November 10th, 2011
12:26 PM ET

Penn State grapples with conflict over coach's firing, horrific allegations

With feelings running high on campus after the firing of Penn State head football coach Joe Paterno and the university’s president, a debate is raging about where the focus should rest in the scandal.

The Happy Valley family is dealing with raw, conflicting emotions sparked by child rape allegations that threaten to shatter the reputation of a great football coach as well as the school’s image.

The expulsions of Paterno and Penn State President Graham Spanier capped another chapter in the fallout from charges against former defensive coordinator Jerry Sandusky.

On Wednesday night, the man who had been at the helm of the iconic football program for 46 seasons was greeted by cheers befitting a father figure viewed as the face of the university.

Except this was no football celebration. It was like a farewell to an era as Paterno spoke to members of the crowd, who clutched phones and waved their arms in the air.

"What can I say, I'm no longer the coach," Paterno told about 15 students gathered outside his house late Wednesday. "It's going to take some time to get used to. It's been 61 years."

The crowd chanted that they loved Paterno. Some of the students, many of whom came to Penn State because of its storied football program, apparently weren’t sure how to cope with news of the famous coach's firing and the allegations of what happened.

iReport: In praise of Joe Paterno | Student, parents shocked by allegations

But Paterno, known for being hard-nosed when it comes to education, seemed to feel he needed to temper the mood of the students, telling them to go home and get some sleep. “Study,” he said, as he peered from the walkway of his home.

Chants of “We are Penn State,” the rallying cry of the school, could be heard in the background.

In the town of State College, that phrase has taken on a new meaning Thursday. And it’s one some of the students are fighting to protect -  especially after the scene on campus quickly changed overnight: Students spilled into the streets. A news van was tipped over.

Then massive crowds swarmed the Old Main, the former administration building. Things by all accounts got out of control.

While those scenes are played over and over again on TV stations across the country, many students say they don't want those images to define them.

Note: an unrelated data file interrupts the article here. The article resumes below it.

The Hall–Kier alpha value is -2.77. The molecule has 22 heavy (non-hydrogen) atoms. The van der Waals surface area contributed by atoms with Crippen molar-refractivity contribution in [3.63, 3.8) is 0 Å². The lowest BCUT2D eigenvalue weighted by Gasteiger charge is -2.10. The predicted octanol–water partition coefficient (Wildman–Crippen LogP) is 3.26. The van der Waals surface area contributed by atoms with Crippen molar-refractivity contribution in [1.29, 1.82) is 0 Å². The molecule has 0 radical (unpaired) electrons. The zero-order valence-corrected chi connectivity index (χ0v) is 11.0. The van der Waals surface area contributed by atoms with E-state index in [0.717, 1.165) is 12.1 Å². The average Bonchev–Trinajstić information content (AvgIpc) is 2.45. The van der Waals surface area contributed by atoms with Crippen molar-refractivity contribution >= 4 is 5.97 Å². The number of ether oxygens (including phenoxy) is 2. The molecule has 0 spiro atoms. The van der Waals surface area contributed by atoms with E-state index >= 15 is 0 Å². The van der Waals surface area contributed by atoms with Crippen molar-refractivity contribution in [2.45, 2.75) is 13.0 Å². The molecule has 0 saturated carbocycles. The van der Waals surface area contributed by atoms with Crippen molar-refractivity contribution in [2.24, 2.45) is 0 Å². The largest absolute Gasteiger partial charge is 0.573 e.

Hundreds may have flocked to Paterno’s home or to the grand bronze statue that towers over the campus, but they represent a small percentage of Penn State’s 35,000 undergraduate students. Some, including T.J. Bar, the student body president, said they want to change the focus of this debate from the emotions of football to the seriousness of the alleged events.

In some ways, at University Park, the campus is divided.

Some still mourn the loss of the almost godlike coach they have grown to love. Others are struggling with the heinous allegations.

The question of how the campus should move forward was at the heart of an editorial in the campus newspaper The Daily Collegian:

“Wednesday night was an embarrassment for Penn State. This is about more than Paterno and Spanier. The way students reacted set our university two steps back," the editorial said. "Penn State does not need to be put in a worse light than its leaders already have. The spotlight was on Penn State last night and we only drew more negative national attention to the Penn State name. The national media did not come for the students, but they stayed because we put on a show.

"The emotions brought on by the night varied from somber and respectful to angry and unlawful. This is not what Joe would have wanted.”

But it is what unfolded. And it’s also what students are trying to change in the wake of the scandal that rocked the campus.

“I think the emotions kind of run the gamut in terms of Joe Paterno,” Bard said. “I think a lot of students are obviously in support of Joe Paterno, but I also think a lot of students are realizing there may be more to this story than we realized. At the end of the day fundamentally what matters most is that justice is found for victims and their family and they can truly find some closure after this.”

Dave Cole, a junior studying journalism and political science at Penn State, who grew up in State College and whose parents both teach at the school told CNN’s iReport that he thinks there’s a mix of anger about how the events unfolded as well as who should be blamed.

“People I think initially are very angry at the University for firing Paterno. I think that there are a lot of people that wish that more of the blame was being levied on Sandusky right now,” he said. “I think there’s a lot of animosity toward the media and the role that the media played in framing Paterno in this. A lot of anger, sadness and frustration in students.”

Bard said many students feel the story isn’t just about saving the reputation of a mighty football program. (The financial implications of the scandal may be heavy.) It should be about the alleged victims and the investigation of what took place on the campus.